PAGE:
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Shame and embarrassment a barrier to treatment for gout?

Shame and embarrassment a barrier to treatment for gout?

22 May is Gout Awareness Day. Today, Arthritis New Zealand is asking New Zealanders to gain a better understanding of this chronic and incredibly painful arthritis condition. Yes, gout is a form of arthritis!

“Gout is neither shameful nor funny,” says Sandra Kirby CEO of Arthritis New Zealand. “And yet these reactions are not uncommon when people live with gout.”

We endeavoured to get someone to let us tell their story. A 30 year old Pacific male was prepared to talk with us – but on the condition he remained unidentified. He told us that he was ashamed and embarrassed that he had gout.

“If you have gout my family and friends think it’s hilarious, but I don’t see the funny side of it. A lot of people just assume you’ve been on a bender, eaten too many oysters, or just eaten too much, ‘the disease of kings’ – sometimes I wish this was the case! This is frustrating and I think it’s mainly due to the fact gout has been around for so long, so common amongst Maori and Pacific Island men that it has in some way become part of life.

This 30 year old man was diagnosed six years ago – the certainly doesn’t fit the old stereotype of a fat, old rich man that has drunk too much port. For this man, like many of the nearly 120,000 people living with gout it is a family affair. In his family, his mother, father and a sister all have gout.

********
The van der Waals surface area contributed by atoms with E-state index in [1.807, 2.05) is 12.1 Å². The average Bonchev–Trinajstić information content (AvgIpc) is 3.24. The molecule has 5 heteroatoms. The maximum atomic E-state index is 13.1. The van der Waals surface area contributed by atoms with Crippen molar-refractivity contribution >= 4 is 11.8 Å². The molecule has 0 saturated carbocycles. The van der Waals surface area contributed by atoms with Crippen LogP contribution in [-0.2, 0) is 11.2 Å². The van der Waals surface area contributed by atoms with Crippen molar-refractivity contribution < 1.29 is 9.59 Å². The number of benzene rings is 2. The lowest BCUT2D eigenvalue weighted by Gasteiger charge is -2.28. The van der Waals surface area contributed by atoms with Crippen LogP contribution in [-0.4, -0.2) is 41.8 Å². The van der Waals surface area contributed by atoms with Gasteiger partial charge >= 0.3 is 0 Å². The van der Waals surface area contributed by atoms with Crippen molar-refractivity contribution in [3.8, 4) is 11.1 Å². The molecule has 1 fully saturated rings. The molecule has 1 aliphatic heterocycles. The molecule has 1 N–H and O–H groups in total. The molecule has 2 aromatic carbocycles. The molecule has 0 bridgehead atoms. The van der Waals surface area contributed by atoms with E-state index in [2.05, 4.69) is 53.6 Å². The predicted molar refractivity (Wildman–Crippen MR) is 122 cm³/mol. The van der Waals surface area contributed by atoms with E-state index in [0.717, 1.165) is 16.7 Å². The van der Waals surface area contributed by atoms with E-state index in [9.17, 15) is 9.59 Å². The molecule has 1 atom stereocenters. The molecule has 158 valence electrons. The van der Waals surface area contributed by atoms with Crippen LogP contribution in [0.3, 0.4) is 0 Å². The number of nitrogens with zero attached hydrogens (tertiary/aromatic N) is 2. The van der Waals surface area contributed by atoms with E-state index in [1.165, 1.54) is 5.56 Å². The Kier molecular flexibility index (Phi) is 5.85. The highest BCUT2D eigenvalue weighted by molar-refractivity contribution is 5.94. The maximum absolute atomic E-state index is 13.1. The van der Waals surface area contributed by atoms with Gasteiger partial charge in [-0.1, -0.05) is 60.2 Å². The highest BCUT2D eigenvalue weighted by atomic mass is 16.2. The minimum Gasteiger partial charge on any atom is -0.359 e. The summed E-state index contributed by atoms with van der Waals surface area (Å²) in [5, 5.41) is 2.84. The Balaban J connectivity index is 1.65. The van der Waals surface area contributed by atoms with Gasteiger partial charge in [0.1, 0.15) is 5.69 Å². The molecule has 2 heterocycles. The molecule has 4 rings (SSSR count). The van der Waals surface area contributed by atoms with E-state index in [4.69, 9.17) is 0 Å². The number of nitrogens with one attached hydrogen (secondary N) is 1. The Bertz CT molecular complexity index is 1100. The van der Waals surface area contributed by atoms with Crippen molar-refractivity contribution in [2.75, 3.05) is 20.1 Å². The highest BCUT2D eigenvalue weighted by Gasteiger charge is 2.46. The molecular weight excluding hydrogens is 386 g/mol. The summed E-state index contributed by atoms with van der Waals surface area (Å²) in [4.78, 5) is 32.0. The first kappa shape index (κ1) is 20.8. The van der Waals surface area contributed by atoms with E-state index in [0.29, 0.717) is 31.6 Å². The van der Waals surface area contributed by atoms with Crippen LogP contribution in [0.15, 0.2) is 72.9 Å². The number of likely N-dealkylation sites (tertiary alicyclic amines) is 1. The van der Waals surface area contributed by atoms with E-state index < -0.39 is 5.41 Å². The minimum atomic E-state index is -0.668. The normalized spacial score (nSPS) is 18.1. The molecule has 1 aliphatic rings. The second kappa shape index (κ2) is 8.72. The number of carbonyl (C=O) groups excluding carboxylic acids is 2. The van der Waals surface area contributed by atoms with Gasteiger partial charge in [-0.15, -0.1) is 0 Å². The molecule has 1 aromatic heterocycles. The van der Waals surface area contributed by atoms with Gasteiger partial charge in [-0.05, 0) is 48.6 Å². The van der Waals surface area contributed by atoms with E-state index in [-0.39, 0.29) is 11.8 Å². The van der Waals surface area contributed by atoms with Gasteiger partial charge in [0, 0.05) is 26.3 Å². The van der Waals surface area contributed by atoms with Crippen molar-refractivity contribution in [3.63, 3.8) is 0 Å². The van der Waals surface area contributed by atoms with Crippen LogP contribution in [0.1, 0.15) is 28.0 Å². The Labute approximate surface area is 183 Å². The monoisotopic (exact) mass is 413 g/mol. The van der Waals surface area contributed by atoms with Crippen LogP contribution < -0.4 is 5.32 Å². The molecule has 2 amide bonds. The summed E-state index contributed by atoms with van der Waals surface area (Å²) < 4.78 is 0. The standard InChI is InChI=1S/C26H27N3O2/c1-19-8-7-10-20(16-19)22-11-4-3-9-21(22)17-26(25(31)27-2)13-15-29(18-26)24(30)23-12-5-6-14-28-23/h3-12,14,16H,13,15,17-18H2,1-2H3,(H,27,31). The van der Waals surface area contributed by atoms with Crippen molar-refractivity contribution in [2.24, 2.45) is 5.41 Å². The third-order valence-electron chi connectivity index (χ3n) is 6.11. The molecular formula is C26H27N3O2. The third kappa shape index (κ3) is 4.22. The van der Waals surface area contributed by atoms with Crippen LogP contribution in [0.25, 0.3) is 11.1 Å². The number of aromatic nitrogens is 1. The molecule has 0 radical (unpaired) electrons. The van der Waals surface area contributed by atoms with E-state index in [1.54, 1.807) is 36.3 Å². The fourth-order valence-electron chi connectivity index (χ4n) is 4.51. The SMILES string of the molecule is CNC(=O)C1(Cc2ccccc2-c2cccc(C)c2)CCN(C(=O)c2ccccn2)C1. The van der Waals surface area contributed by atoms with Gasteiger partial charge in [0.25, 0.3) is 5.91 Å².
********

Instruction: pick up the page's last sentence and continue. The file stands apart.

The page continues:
For this man and for many others gout wasn’t his first diagnosis. His foot pain was treated as an injury. It took several X-rays and assessments by different doctors. For him the family GP was the key to correct diagnosis.

Gout takes a toll on people. As our man tells us:

“Gout is having a huge impact on my life and work; I am a tradesman which is a relatively active job. The gout usually affects my feet and ankles but has at times flared up in my hands. When it is in my feet I can’t walk. I obviously need my hands in my job! I have had to take weeks off work at a time, meaning less/no income for me and my family. It is like a vicious cycle as to help/get rid of the gout I need to get fit & exercise but can’t do this when I can barely walk. It is a very depressing condition, when at its worst, I feel useless and it is killing my life. “

Fortunately gout can be effectively treated – medication, diet and exercise all play a part. Early diagnosis and treatment is really important. We need people to see their GP early to get gout under control. Untreated gout can cause major joint damage that is permanent. Pharmac funds a range of medications that work to manage gout.

“We are using Gout Awareness Day to take gout seriously,” concluded Ms Kirby.


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